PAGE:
Horror is powered by Vocal.
Vocal is a platform that provides storytelling tools and engaged communities for writers, musicians, filmmakers, podcasters, and other creators to get discovered and fund their creativity.
How does Vocal work?
Creators share their stories on Vocal’s communities. In return, creators earn money when they are tipped and when their stories are read.
How do I join Vocal?
Vocal welcomes creators of all shapes and sizes. Join for free and start creating.
To learn more about Vocal, visit our resources.Show less
I am a person who really does not have a taking to horror. I have tried picking up a Stephen King book and getting through it, but it was a horrible experience where I had nightmares that were constant. I had to immediately rush to the nearest library and throw the book into the return slot and never thought about it again. Now, you might be asking me, how do I know that he is the best horror novelist out there? Well, for starters, he has sold 350 million copies of his books and he has written at least 88, and any author can tell you that is a lot of books to write. However, I was taking a class for creative writing and one of my profs, whom I admire to this day, has told me that if you are going to read any book, it must be Stephen King's On Writing: A Memoir of the Craft. So I bought it at Value Village and I started reading. He starts off with his childhood and how we grew up. There was a story of when he got an ear infection, and every little detail of the sounds of what he felt made it seem so agonizing and real, that I understood why he wrote horror. He took a simple childhood story and he turned it into a horror story of the ear infection. That's what made me realize that anyone can be a writer, anyone can be a horror writer. You take a simple story, and bit by bit, you add parts and words that make it terrifying—and there you go, you have a book.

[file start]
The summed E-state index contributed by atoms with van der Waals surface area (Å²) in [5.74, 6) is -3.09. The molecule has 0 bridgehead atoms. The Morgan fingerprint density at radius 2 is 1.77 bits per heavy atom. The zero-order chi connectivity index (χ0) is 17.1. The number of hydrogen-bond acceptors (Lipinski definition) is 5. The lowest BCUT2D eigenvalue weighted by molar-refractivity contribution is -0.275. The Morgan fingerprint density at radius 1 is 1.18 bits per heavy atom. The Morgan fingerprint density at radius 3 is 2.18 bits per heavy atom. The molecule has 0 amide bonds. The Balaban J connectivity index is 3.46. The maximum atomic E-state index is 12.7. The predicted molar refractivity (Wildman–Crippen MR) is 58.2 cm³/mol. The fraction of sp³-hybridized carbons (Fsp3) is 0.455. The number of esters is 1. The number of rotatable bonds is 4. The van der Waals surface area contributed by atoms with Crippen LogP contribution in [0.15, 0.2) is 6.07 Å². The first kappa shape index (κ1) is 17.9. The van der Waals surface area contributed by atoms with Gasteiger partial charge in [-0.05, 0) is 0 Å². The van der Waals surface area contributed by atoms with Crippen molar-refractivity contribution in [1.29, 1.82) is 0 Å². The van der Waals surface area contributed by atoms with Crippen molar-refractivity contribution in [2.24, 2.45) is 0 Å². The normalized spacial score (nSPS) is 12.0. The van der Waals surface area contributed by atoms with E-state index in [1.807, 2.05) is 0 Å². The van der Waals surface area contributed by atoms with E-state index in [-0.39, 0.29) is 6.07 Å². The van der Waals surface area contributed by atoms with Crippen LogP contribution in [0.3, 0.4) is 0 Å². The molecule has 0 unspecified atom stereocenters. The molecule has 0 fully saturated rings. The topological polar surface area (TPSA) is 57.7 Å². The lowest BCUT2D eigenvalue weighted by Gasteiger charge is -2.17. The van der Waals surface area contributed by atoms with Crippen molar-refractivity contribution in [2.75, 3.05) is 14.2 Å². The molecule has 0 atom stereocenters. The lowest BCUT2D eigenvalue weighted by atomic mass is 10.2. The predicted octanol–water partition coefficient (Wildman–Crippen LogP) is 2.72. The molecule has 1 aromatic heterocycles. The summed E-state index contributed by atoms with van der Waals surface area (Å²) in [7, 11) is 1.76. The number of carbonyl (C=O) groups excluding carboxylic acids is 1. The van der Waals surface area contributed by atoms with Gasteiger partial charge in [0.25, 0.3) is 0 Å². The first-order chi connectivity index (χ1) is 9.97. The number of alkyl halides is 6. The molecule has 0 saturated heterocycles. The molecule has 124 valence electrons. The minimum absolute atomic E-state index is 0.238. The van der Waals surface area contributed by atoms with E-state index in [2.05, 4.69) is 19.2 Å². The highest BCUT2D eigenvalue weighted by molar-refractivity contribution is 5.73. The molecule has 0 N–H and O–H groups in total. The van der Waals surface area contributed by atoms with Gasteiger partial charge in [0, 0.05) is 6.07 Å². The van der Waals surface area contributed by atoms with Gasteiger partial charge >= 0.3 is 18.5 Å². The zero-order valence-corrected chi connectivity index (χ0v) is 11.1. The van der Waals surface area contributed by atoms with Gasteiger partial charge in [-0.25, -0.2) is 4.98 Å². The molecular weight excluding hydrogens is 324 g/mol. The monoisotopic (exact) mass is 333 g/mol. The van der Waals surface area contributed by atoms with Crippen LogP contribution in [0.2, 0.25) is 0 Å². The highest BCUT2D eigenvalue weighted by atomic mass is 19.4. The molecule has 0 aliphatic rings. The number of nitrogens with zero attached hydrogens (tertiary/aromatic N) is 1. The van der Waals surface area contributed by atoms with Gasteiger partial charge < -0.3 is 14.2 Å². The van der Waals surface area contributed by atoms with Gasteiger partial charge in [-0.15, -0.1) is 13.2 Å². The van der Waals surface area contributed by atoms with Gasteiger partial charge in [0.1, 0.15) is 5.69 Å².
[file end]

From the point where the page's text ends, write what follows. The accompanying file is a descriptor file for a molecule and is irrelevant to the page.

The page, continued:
Other than life stories, there are also some good pieces of advice to those who want to be a writer. He says that good writers are avid readers and that is very true. All writers learn to write from reading other authors and exploring different genres. I would be a much better writer by now if I had starting liking reading at a much younger age. When I was attending university, I was reading night and day and that was a huge part that I miss about school, and possibly the only reason I want to go back.
His next piece of advice is practice, practice, practice. I have heard this advice many times before from my parents when I had math class, but I was not understanding the concept. All I had to do was practice the same type of problems over and over again, but it hurt my head to do so. I do practice writing. I consider writing these articles good practice, not only practice for good writing, but practice for rejection and that is what an author needs to take.
Symbolism. In many books and in English classes symbolism is a very well talked about subject. Especially in high school, but for authors such as Stephen King, symbolism is very rarely considered. It usually happens by accident. You can look at your own life and almost see symbolism in it. Especially when considering your personality and who are. For example, if you walked into a store and stole something, but then you came back and returned it, it could have been a symbol for your growth or maturity.
Agatha Christie is a a very well-known novelist and she has written more books than anyone ever has—she is the queen of mystery. To be a king of horror is honestly more impressive to me, because once writing characters that are meant to be creepy, those characters become alive in your mind and you study how they move and how they think, and you express that in writing. I have tried writing horrors myself, but I end up freaking myself out and going to bed with the light on. It is something that not all of us can handle, and the fact that Stephen King can makes him the king of horror novels.